- The bromine must be properly dosed: any excessive dosage requires emptying a large part of the basin, which is neither economical nor ecological.
- Bromine is an irritant to animals. If humans are less sensitive to it, animals react more to it. They must therefore stay away from the pool.
- Allergies are very rare compared to chlorine, but they do exist. Swimming in water treated with bromine may cause reactions in some swimmers. In particular, coughing, sneezing, itching, wheezing, redness of the skin, and dry skin.
How to maintain your swimming pool with bromine daily
The daily maintenance of a bromine swimming pool is not very restrictive because of the bromine slow diffusion. The chemical should be added about once every two weeks. It is also possible to use a bromine regenerator. On the other hand, it is recommended to monitor the pH of your pool water every week because the effectiveness of bromine depends on it. Depending on the results, adjust the pH with pH- or pH+ product.
Too much bromine? To lower the level of bromine in your pool, you have two solutions: drain part or all of your pool or use a bromine neutralizer. If you are draining, it is sometimes difficult to know how much water to remove. The pH must then be readjusted and more bromine added to obtain the desired level.
The bromine neutralizer makes it possible to reduce the level of bromine or to eliminate the bromine. It is useful for lowering the bromine level or when you decide to switch to chlorine treatment. As a general rule, count 2 grams of neutralizer per cubic meter of water to be treated and per milligram per liter of bromine to be deactivated.
Pool products incompatible with bromine
If you want to change the treatment for your pool and switch from chlorine to bromine, it is important to remove all traces of chlorine because bromine is incompatible with stabilized chlorine. It is also incompatible with all acidic products.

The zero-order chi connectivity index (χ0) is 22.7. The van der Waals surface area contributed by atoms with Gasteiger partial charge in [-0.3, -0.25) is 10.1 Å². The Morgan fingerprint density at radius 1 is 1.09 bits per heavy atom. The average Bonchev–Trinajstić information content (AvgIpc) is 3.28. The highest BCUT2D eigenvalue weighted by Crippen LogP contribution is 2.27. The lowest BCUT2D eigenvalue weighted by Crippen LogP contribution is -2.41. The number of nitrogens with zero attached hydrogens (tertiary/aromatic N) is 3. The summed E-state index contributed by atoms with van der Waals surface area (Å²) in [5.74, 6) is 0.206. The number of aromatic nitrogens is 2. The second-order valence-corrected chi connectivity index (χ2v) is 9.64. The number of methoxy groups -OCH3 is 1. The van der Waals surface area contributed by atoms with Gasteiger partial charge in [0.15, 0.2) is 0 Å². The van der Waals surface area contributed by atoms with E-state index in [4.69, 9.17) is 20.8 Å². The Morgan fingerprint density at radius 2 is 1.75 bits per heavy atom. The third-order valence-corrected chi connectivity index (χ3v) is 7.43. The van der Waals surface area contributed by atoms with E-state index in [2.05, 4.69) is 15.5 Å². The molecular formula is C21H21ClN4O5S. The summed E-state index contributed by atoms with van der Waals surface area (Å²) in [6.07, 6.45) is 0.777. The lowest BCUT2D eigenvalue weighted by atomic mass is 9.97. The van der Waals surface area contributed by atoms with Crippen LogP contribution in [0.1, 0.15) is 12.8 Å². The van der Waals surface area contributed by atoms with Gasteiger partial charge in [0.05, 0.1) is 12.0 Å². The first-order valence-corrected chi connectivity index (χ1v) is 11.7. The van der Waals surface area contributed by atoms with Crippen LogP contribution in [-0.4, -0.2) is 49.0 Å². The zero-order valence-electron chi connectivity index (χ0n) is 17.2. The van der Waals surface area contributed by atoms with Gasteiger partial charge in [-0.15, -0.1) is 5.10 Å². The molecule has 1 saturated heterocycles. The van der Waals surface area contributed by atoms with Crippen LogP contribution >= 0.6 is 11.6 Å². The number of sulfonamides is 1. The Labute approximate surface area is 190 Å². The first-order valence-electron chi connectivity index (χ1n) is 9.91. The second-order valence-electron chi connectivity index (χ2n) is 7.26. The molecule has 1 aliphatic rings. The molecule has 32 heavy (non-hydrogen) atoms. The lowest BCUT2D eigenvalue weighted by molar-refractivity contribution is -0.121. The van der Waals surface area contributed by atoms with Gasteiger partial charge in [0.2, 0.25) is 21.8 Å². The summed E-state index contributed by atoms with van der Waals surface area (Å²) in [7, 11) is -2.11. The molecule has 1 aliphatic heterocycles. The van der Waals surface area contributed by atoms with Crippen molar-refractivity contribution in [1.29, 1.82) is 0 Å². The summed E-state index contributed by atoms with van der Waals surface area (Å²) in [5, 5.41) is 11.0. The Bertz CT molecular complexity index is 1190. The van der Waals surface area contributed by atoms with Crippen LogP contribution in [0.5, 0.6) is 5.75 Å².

Bromine for swimming pools exists in different forms:
- In pebbles or briquettes: in this form, just place it in the feeders and let it act.
- In pellets: the bromine pellets must be placed in a bromine diffuser, also called a brominator. It should be connected to the filtration system for continuous and progressive diffusion. This option is recommended because bromine dissolves less quickly than chlorine and its action is therefore slower.
Bromine can be purchased mainly in two formats:
- In the form of sodium bromide, known as bromine salt (BrNa)
- In bromo-chlorine tablets, they are very slow dissolving tablets, which are allowed to dissolve in the skimmer.
How much does it cost to treat a swimming pool with bromine?
Bromine is around 30-40% more expensive than chlorine. This is one of the main reasons pool owners prefer using chlorine. Plan a budget of $60 – $100 to buy a bucket of 5kg of bromine and $45 on average for a bucket of chlorine of the same weight. At the price of bromine, we must also add the price of the brominator. Depending on the model chosen, you will have to spend between $100 and $300.
Bromine treatment comes in two forms
In tablets (slow dissolution) used as a regular treatment of swimming pool water. Since bromine is very reactive, you need to frequently monitor the level of the disinfectant. You may have some challenges while doing it manually, so it is better to install a brominator that will test and regulate the level of free bromine in the water.
However, you need to store and handle the bromine with great care because it is very corrosive when not diluted in water.
In tablets or briquettes (rapid dissolution) for shock treatment to quickly raise the bromine level in the water, an operation that can be combined with destabilized chlorine.